Swamp Songs by Tom Blass Review – an odyssey through wetlands | science and nature books

YYou never know what horrors lurk at the bottom of a swamp. Moore, on the other hand, sound weird. Swamps are more pleasant, though reminiscent of malaria, while wetlands exude health but are also wet in a do-or-done sense. But as Tom Blass explains, these words all refer to the same thing: a place where land and water have engaged in a battle and can’t decide who won. The result is less an equilibrium, though these states of semi-submersion can hold their nerve for millennia, and more a temporary détente, with both sides too weary to announce an outcome. In search of these intermediate places, Blass travels from Cyprus to Lapland, from Romania to Virginia, eyes open and careful not to fall into the darkness below.

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Early on, Blass turned out to be more of an ethnologist than a natural scientist. While he pays respectful attention to the fauna he encounters on his trek from the Romney Marshes across the Danube Delta to the bayous of Louisiana, it’s the people he seeks. The Lipovans, Cajuns, and Seminole are all ethnic groups who forged a culture from the mud crushed between their toes, and this is the true theme of Blass’s invigoratingly original work. Above all, he is meticulous about avoiding clichés. There are very few glorious sunsets in Swamp Songs, for example, or encounters with gnarled old locals who act as aquifers for ancient knowledge, small graces for which the reader should be grateful.

This desire to skewer the clichés of his chosen genre begins early on, when Blass takes a trip to Dungeness, which in the summertime “gets overrun with sea kale, psychogeographers, and bloody hell people like me.” What people like him are looking for, of course, is Prospect Cottage, the isolated, shuttered dwelling where film director Derek Jarman spent his final years cultivating his garden, a Shintoesque, salt-blown wonder in the lee of the looming nuclear power station. Here, too, Blass cannot resist subverting the conventions of his chosen genre, which may well be psychogeography. “‘That’s it,’ they say. “This is Derek Jarman’s house.” And they move on because there really isn’t much to see.”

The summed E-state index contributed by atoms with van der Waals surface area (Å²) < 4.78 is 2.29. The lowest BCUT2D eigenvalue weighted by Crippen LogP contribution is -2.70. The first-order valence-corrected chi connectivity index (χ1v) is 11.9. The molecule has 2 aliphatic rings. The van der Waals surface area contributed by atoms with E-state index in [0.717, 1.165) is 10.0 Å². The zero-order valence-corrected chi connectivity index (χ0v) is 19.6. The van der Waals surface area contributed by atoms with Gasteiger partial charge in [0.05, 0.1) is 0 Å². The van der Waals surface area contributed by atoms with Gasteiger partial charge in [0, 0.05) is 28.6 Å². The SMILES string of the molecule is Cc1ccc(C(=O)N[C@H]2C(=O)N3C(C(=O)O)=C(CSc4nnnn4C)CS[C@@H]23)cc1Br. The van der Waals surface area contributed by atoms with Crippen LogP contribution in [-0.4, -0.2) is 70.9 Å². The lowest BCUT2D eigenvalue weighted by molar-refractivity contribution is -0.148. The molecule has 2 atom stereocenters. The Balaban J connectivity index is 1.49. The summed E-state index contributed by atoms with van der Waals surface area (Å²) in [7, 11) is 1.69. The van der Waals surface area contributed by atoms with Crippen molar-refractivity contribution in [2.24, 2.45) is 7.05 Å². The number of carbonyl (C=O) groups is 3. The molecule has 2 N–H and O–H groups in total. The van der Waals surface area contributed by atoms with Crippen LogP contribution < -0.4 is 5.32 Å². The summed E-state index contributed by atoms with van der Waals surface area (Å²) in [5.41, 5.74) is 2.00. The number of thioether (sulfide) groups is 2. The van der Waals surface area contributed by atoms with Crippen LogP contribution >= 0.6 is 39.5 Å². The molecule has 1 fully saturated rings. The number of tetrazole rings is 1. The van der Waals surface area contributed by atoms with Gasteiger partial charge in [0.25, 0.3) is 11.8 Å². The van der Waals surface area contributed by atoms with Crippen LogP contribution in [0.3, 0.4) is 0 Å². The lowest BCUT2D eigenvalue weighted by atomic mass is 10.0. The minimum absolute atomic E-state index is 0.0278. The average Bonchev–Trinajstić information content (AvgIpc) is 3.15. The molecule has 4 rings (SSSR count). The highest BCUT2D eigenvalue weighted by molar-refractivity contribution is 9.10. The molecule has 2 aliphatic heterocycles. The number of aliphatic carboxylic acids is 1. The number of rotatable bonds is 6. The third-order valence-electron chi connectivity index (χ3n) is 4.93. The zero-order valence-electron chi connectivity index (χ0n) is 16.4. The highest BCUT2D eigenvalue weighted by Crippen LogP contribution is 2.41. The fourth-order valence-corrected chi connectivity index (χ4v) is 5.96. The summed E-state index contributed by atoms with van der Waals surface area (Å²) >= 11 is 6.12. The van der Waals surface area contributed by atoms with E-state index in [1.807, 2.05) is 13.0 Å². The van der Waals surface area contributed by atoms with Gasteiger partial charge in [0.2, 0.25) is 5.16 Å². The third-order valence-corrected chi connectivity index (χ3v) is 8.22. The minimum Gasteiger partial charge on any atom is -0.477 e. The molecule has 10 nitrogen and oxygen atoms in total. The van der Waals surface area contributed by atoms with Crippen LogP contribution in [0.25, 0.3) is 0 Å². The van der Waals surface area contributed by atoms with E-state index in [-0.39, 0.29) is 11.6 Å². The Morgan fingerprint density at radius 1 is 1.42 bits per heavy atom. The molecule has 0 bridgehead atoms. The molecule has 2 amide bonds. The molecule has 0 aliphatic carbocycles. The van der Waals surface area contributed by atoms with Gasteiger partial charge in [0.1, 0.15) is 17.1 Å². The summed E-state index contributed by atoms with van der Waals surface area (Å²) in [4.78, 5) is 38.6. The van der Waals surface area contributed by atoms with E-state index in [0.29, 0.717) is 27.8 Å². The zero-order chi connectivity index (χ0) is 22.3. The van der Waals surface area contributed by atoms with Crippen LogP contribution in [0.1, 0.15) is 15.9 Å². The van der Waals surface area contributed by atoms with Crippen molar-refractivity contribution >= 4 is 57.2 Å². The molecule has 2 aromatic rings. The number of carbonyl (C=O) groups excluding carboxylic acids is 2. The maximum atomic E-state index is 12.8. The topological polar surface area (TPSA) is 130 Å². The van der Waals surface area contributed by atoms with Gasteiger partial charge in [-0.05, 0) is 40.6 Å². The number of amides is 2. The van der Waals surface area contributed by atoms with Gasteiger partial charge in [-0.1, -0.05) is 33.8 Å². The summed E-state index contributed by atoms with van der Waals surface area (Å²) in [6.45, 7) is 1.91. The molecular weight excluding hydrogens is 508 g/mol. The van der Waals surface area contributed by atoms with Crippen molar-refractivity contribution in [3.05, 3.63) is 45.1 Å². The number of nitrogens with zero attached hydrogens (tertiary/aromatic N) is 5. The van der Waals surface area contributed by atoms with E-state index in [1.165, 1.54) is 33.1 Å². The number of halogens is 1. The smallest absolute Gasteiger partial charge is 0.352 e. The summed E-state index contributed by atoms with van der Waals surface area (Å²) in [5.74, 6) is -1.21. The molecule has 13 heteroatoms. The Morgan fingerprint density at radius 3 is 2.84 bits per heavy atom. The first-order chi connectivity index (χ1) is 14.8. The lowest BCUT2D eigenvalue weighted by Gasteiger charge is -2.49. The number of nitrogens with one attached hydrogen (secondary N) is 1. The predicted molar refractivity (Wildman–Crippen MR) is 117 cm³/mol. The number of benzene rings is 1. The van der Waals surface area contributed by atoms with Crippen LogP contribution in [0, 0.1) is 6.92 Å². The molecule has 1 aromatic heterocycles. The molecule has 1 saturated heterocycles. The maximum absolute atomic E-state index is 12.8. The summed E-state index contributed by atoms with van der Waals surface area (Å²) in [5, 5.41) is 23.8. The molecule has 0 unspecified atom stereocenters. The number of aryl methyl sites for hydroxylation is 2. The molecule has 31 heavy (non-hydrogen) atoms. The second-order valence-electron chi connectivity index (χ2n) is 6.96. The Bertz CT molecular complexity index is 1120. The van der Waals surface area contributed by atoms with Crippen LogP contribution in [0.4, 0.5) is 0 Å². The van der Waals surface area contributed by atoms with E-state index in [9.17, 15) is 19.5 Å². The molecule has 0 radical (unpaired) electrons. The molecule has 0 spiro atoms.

Such deadpanning is also clearly seen as Blass heads toward the coastal plain of Virginia’s Great Dismal Swamp. Even the name of the place is tautologous, because from the 17th century the word “gloomy” was a collective term for a swamp. “In other words, all swamps were murky because they were swampy,” he writes. Still, Dismal seems to fit modern usage, offering the visiting pale nothing but a series of wary, misfired interactions with the townsfolk going about their favorite pastime of fishing for bowfin and bullhead, without revealing anything.

The only clue as to what might lie behind this lingering sense of Dismal’s menace is the fact that Confederate flags can be seen in home front yards alongside the usual stars and stripes. It’s 2016, and as Blass skirts the edge of the swamp, the US presidential election is just weeks away. Everywhere he sees posters with the slogans “Lock Her Up” and “Make America Great Again”. Most frightening, however, is the “Drain the Swamp” prompt. Blass discovers that historically the Dismal was the last redoubt of blacks running from the plantations, fugitive Native Americans, English and Irish indentured laborers. In this context, “draining the swamp” means transforming a group of oppressed and vulnerable people into bogeys.

Before the Brits feel too complacent, Blass finds this dynamic alive and much closer to home. Back in the Romney Marshes, near where he lives, he explores the local smuggling romance that has endured for centuries thanks to the watery bays that allow small boats to drift quietly ashore and offload far from the sight of customs officers. But Blass turns his binoculars around sharply, and before we know it we’re confronted with the fact that refugees are being smuggled across the Channel every month to land at nearby Dover. They are greeted, if not exactly as swamp monsters, then as creatures from below that need to be dealt with and taken care of quickly.

Swamp Songs: Journeys Through Marsh, Meadow and Other Wetlands by Tom Blass is available from Bloomsbury (£20). To support the Guardian and Observer, order your copy at guardianbookshop.com. Shipping costs may apply.

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